Since the news broke earlier this year that cybercriminals have hit multiple banks connected to the SWIFT network, financial institutions’ security practices, as well as the security of SWIFT itself, have come under intense scrutiny. It should come as no surprise then that a number of big banks, as well as SWIFT, are making moves to improve security.
Eight of the world’s largest banks announced have formed a group to combat cyberthreats. Meanwhile, SWIFT is launching a new campaign aimed at increasing awareness of the existing security features in its interface products.
The bank partnership, whose members include J.P. Morgan Chase, Bank of America and Goldman Sachs, is still in its early stages. However, the banks are expected to share threat information with each other, prepare responses to attacks and conduct war games, the Wall Street Journal noted. According to a report released in May by IBM, the financial services sector ranked third in the number of cyberattacks incurred in 2015, behind healthcare and manufacturing.
The group will operate under the Financial Services Information Sharing and Analysis Center (FS-ISAC) and will attempt to build upon that group’s already considerable efforts. “They are trying to provide a support mechanism for deeper information-sharing and collaboration on top of whatever is already going on today,” said John Carlson, chief of staff at the FS-ISAC.
As for SWIFT, the financial messaging network’s new campaign is aimed at making sure their customers secure their environments, as well as enhancing SWIFT’s own security features in its products, noted Stephen Gilderdale, head of SWIFT’s new Customer Security Program. “Through this awareness campaign we aim to make sure our users make the most of SWIFT’s existing security tools and controls,” he said.
SWIFT has good reason to be concerned. When news of the $81 million Bangladesh Bank breach first broke, there was quite a bit of finger-pointing that went on over who was at fault. SWIFT ultimately advised customers that in that incident, and in another one that followed, the network itself was not breached. Instead, hackers exploited vulnerabilities in the banks’ own systems, which allowed fraudulent messages to be sent across the SWIFT network. “The attackers have been able to bypass whatever primary risk controls the victims have in place, thereby being able to initiate the irrevocable funds transfer process,” SWIFT said in a statement at the time.
Of course, while banks are perhaps the goldmine for cybercriminals, corporate entities are still a prime target. Late last week, it was revealed that payments systems at 20 different hotels have recently been hacked.
HEI Hotels & Resorts, which operates Marriott, Hyatt, Sheraton, Intercontinental, Westin and other hotels, said in a statement that it discovered malware on its payment processing systems at properties in California, Washington, D.C. and nine other states. Guests’ names, payment card account numbers, card expiration dates and verification codes—i.e., everything needed to make a card-not-present (CNP) purchase—may have been compromised. The malware is believed to have been active from December 2015 to June 2016, though in some locations it may have gone live as early as March 2015 in hotel restaurants, the Associated Press noted.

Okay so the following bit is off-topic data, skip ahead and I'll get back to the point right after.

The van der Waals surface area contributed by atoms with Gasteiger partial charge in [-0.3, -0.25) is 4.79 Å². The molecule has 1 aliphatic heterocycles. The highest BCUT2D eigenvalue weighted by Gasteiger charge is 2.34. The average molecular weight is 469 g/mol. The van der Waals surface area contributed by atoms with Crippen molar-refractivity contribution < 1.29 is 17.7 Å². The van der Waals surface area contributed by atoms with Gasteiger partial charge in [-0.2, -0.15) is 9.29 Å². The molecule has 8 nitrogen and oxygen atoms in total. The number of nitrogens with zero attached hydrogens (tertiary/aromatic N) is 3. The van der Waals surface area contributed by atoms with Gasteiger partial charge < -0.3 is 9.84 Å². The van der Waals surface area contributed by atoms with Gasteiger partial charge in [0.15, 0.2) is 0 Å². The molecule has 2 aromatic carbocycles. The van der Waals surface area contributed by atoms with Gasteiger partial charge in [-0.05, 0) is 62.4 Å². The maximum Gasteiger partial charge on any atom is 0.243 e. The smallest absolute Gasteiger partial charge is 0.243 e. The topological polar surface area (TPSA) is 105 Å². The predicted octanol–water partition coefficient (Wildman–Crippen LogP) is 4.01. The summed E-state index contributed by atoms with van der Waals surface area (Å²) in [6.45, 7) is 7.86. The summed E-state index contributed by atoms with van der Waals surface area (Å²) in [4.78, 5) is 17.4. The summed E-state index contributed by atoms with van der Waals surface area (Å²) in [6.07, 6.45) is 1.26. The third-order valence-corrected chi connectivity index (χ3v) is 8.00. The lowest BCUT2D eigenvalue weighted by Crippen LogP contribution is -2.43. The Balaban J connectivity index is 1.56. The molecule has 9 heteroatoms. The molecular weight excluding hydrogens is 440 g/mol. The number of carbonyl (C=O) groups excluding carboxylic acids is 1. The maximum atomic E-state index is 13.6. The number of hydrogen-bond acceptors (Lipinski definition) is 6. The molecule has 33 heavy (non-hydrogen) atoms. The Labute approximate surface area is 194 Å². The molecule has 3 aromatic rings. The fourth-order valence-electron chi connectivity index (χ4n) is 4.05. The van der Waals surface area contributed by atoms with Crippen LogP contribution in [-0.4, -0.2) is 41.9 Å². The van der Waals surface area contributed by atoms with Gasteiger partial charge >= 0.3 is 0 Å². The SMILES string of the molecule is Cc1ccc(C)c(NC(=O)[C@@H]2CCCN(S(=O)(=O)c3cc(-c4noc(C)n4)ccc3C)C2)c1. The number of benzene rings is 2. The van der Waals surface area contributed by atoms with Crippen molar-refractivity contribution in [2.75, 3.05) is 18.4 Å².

HEI isn’t the first hotel chain to be breached; Hilton, Trump and Starwood have also recently experienced incidents. According to Brad Deflin, president of Total Digital Security and a speaker at the 2016 AFP Annual Conference in Orlando, on-property hotel payment systems as just the latest stop in the food chain for cybercriminals. “The lodging segment is being targeted because their local points-of-sale are woefully underprepared and considered honeypots for the type of credit card information hackers seek—large transactions with little accountability,” Deflin said.
The good news, Deflin added, is that cybercriminals may eventually determine that these massive retail breaches are no longer worth the effort. Ironically, the reason for that is the large number of recent incidents. “High volume credit card information is trading on the dark net for a fraction of prices seen not long ago—saturated by billions of stolen records from the mega-breaches of the past year,” he said.
For now though, treasury and finance professionals traveling on business should be wary—not only when making credit card payments, but also when they’re doing work on their laptops in their hotel rooms. “Hackers are reengineering for their next stop in the lodging sector—the hotel WiFi system,” Deflin said. “By monitoring and collecting online activities by guests, cybercriminals get much more than a credit card number. Banking, shopping, email, passwords, business communications, personal information—all of it is collected and leveraged for maximum gain. With the WiFi hack, one individual score can far exceed many point-of-sale attacks.”
Deflin added that all travelers should prepare and use a VPN when on any unprotected network—especially a public WiFi. “With a VPN, all internet activities are automatically encrypted and made invisible to anyone on the outside,” he said.” Advances in software technology have made high-quality VPNs available for iOS and Android devices that are affordable, easy to use, and will work on any network in the world.”